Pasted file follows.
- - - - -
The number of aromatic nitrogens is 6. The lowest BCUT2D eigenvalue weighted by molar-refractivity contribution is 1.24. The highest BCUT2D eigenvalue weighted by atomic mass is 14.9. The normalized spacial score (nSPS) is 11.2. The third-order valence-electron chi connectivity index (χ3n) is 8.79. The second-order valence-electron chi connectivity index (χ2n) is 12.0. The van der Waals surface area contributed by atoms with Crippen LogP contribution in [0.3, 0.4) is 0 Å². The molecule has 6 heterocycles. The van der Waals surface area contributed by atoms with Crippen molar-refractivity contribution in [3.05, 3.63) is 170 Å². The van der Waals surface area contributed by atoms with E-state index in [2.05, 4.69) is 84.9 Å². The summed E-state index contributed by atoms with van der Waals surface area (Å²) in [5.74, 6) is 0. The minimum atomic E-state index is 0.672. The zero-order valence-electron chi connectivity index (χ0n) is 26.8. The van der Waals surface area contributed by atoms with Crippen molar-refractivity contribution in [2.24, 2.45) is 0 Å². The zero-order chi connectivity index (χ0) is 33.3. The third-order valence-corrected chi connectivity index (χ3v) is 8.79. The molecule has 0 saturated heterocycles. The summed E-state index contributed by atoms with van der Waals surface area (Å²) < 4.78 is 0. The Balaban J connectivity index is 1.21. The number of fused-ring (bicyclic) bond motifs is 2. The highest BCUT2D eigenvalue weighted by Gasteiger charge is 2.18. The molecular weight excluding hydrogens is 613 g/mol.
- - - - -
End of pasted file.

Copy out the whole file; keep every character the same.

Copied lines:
The number of aromatic nitrogens is 6. The lowest BCUT2D eigenvalue weighted by molar-refractivity contribution is 1.24. The highest BCUT2D eigenvalue weighted by atomic mass is 14.9. The normalized spacial score (nSPS) is 11.2. The third-order valence-electron chi connectivity index (χ3n) is 8.79. The second-order valence-electron chi connectivity index (χ2n) is 12.0. The van der Waals surface area contributed by atoms with Crippen LogP contribution in [0.3, 0.4) is 0 Å². The molecule has 6 heterocycles. The van der Waals surface area contributed by atoms with Crippen molar-refractivity contribution in [3.05, 3.63) is 170 Å². The van der Waals surface area contributed by atoms with E-state index in [2.05, 4.69) is 84.9 Å². The summed E-state index contributed by atoms with van der Waals surface area (Å²) in [5.74, 6) is 0. The minimum atomic E-state index is 0.672. The zero-order valence-electron chi connectivity index (χ0n) is 26.8. The van der Waals surface area contributed by atoms with Crippen molar-refractivity contribution in [2.24, 2.45) is 0 Å². The zero-order chi connectivity index (χ0) is 33.3. The third-order valence-corrected chi connectivity index (χ3v) is 8.79. The molecule has 0 saturated heterocycles. The summed E-state index contributed by atoms with van der Waals surface area (Å²) < 4.78 is 0. The Balaban J connectivity index is 1.21. The number of fused-ring (bicyclic) bond motifs is 2. The highest BCUT2D eigenvalue weighted by Gasteiger charge is 2.18. The molecular weight excluding hydrogens is 613 g/mol.